In the dead of winter, street musicians Stanley and Oliver aren't getting much business in a run-down neighborhood, and then their instruments are smashed in a run-in with a formidable ... See full summary »
Stanley and Oliver protest that they were only bystanders to the raid, but are hauled off to a prison labor camp anyway. They procede with their usual mayhem, Stanley getting his pick stuck... See full summary »
After far too many break-ins on his watch, an ineffective policeman approaches the unsuspecting vagabonds, Laurel and Hardy, with a preposterous proposition; one that would get him off the hook. But, are the boys up to the task?
Ollie is running for mayor when an old flame (Mae Busch) tries to blackmail him with a old photo ('just the same old apple-cheeked boy'). Stan's attempts to help Ollie keep the blackmailer ... See full summary »
On their way to the train station with their wives for a vacation in Atlantic City, Stanley and Oliver get a phone call from a fellow lodge member who tells them a surprise stag party in ... See full summary »
James W. Horne,
The Hardys, hoping to avoid having the Laurels drop in and spoil their quiet evening, pretend not to be home when the couple inevitably call. But their subterfuge is discovered, and to make... See full summary »
It looks like the boys won't need to fish off the end of the pier to feed themselves any longer when Stanley's rich uncle Ebenezer Laurel dies, leaving a large estate. But when he and ... See full summary »
Oliver's plans to marry his hefty sweetheart go awry when the girl's father gets a load of her intended groom. They then elope in a tiny car much too small for their combined dimensions, ... See full summary »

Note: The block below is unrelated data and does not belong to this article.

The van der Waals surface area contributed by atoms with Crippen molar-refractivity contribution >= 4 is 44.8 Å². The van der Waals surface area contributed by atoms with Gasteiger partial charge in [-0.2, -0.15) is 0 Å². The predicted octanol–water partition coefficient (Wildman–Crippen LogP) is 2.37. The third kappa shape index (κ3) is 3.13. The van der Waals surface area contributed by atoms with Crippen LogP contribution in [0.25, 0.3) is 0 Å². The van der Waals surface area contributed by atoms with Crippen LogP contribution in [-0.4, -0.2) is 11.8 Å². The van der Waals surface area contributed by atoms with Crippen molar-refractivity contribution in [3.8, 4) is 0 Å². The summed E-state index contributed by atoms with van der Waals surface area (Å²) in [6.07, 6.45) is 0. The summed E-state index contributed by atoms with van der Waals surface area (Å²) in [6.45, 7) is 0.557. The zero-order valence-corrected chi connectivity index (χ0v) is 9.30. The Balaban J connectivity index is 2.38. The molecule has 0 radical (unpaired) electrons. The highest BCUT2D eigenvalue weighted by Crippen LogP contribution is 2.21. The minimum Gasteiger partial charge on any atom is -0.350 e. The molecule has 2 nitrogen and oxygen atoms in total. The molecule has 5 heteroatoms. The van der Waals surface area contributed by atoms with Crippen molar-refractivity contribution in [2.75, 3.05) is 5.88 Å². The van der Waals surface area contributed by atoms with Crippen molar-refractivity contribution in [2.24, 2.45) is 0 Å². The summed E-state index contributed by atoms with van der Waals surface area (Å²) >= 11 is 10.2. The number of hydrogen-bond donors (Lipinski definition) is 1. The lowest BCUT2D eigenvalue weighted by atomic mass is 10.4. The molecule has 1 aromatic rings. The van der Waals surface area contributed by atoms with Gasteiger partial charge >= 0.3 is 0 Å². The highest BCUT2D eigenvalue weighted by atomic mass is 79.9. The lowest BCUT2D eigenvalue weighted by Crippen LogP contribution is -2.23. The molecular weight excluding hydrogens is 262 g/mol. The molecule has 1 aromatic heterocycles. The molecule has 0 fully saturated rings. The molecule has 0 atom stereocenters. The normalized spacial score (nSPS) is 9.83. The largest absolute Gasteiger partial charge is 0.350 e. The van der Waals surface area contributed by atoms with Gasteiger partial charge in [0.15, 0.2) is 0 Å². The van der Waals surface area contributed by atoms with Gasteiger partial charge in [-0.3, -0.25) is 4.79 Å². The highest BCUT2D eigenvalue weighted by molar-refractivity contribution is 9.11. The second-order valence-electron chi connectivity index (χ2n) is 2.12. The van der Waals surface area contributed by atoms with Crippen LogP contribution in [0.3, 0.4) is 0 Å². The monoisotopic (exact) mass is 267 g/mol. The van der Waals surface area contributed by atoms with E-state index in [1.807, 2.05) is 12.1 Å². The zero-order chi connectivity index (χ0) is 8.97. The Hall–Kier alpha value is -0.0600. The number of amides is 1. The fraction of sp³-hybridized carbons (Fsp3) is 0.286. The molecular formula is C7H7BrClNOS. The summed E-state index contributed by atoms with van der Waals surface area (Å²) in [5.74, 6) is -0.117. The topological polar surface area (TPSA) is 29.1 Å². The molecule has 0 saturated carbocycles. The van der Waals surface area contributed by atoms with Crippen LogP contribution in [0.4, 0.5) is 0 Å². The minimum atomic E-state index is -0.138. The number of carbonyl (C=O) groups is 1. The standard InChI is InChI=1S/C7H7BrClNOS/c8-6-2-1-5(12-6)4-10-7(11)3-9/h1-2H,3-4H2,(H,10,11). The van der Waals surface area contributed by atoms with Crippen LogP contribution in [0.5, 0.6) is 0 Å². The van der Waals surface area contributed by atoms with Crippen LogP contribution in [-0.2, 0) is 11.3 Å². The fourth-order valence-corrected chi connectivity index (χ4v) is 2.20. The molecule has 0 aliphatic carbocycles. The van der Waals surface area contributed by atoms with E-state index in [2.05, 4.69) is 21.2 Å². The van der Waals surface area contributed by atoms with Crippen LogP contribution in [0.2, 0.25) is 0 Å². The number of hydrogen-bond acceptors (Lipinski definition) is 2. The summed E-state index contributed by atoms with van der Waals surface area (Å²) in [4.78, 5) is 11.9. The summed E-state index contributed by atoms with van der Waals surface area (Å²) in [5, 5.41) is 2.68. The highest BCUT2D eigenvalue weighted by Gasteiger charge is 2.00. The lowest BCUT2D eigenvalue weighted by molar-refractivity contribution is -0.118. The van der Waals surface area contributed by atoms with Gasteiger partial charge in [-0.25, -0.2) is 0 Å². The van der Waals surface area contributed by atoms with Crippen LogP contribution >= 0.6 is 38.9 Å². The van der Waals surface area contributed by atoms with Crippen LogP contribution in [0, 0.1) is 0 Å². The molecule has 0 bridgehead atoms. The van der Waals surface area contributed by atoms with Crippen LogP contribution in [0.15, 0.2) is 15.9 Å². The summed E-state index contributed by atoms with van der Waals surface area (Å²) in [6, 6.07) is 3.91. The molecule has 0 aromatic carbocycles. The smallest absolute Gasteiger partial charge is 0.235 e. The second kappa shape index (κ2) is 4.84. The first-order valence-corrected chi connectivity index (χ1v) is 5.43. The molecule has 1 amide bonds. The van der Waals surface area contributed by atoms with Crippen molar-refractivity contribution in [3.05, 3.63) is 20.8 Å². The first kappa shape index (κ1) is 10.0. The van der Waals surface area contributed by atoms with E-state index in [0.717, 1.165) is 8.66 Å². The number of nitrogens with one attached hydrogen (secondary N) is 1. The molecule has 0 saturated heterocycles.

Oliver's house is in a shambles after a wild party, and his wife is due home at noon. He calls Stanley to help him fix the place up, and the typical catastrophies ensue. Somehow, however, ... See full summary »
Stan purloins his wife's secret bottle of liquor to have a wild night out at the Rainbow Club with Ollie. However Mrs Laurel has replaced the booze with a noxious mixture of cold tea, mustard power and other hot ingredients. This doesn't prevent the boys from getting tipsy on the contents!Written by
Stephen Harrison <firstname.lastname@example.org>
The print shown on TCM is the 1938 re-release, with production code approval on the title card, and an updated background musical score, similar to the one heard in Block-Heads (1938). See more »
In the phone booth scene, when Hardy looks up Laurel's phone number the first time, he finds the number about one-inch into the directory. The second time he looks up the number, he goes much farther into the directory to locate the number. See more »
Oh, say, do you know where we can get a bottle?
Yeah, my wife's got one. She's been savin' it since prohibition.
Won't she miss it?
No, I'll blame it on the iceman.
See more »
The original 1930 print is probably lost. The 1937 reissue print removed all technical and director credits. The Spanish language version, "Vida nocturna", features the original credits and the MGM lion as well. See more »
A very refined work by Stan Laurel and Oliver hardy in early thirties (the peak time of this comedy team). Stan and Ollie are planning to go to Rainbow Club (which is opening same night) but Anita Garvin (Mrs. Laurel) listen the conversation of both of them on telephone. Stan is telling Ollie that he cant come because he cant find some genuine excuse to go out. Ollie suggest him to send him self a telegram '' important business'' , then Ollie asks from where they can get bottle, Stan says don't worry my wife has got one , he will be blaming it on the iceman. Anita Garvin listen all their plans and change the liquor with cold tea. Wonderful expression by Stan when he wants to talk to Oliver but cant due to the presence of his wife who is sitting close to him. In the end , famous weeping and specially laughing ( that they drank her liquor) by them reflects that they were really master of humour and their records will keep on alive in generations to come. And simultaneously when Anita Garvin tells them that it was cold tea not the liquor, at that very point the transition of them from ''Laughing guys'' to the serious ones reflects that how natural they were while acting. Anita Garvin, performed her role very well, and would be remembered specially , because of her work with these comedy legends.
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